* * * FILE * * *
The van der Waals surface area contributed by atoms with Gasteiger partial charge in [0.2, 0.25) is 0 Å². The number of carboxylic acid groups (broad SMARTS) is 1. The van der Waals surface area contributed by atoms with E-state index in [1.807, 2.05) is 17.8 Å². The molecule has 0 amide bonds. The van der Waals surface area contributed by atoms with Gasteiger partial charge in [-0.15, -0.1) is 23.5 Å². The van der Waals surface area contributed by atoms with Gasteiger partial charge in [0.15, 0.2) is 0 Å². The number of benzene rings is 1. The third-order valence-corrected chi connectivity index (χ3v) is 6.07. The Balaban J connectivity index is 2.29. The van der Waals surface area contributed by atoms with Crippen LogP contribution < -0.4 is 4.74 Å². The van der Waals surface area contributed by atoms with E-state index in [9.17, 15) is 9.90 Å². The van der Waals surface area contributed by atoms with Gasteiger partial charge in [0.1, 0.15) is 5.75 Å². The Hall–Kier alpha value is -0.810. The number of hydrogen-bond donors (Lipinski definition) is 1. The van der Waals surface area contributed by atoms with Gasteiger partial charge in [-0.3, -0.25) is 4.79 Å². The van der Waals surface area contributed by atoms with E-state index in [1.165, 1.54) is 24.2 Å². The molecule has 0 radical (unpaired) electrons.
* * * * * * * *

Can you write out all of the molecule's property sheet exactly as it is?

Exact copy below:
The van der Waals surface area contributed by atoms with Gasteiger partial charge in [0.2, 0.25) is 0 Å². The number of carboxylic acid groups (broad SMARTS) is 1. The van der Waals surface area contributed by atoms with E-state index in [1.807, 2.05) is 17.8 Å². The molecule has 0 amide bonds. The van der Waals surface area contributed by atoms with Gasteiger partial charge in [-0.15, -0.1) is 23.5 Å². The van der Waals surface area contributed by atoms with Gasteiger partial charge in [0.15, 0.2) is 0 Å². The number of benzene rings is 1. The third-order valence-corrected chi connectivity index (χ3v) is 6.07. The Balaban J connectivity index is 2.29. The van der Waals surface area contributed by atoms with Crippen LogP contribution < -0.4 is 4.74 Å². The van der Waals surface area contributed by atoms with E-state index in [9.17, 15) is 9.90 Å². The van der Waals surface area contributed by atoms with Gasteiger partial charge in [0.1, 0.15) is 5.75 Å². The Hall–Kier alpha value is -0.810. The number of hydrogen-bond donors (Lipinski definition) is 1. The van der Waals surface area contributed by atoms with Gasteiger partial charge in [-0.3, -0.25) is 4.79 Å². The van der Waals surface area contributed by atoms with E-state index in [1.165, 1.54) is 24.2 Å². The molecule has 0 radical (unpaired) electrons.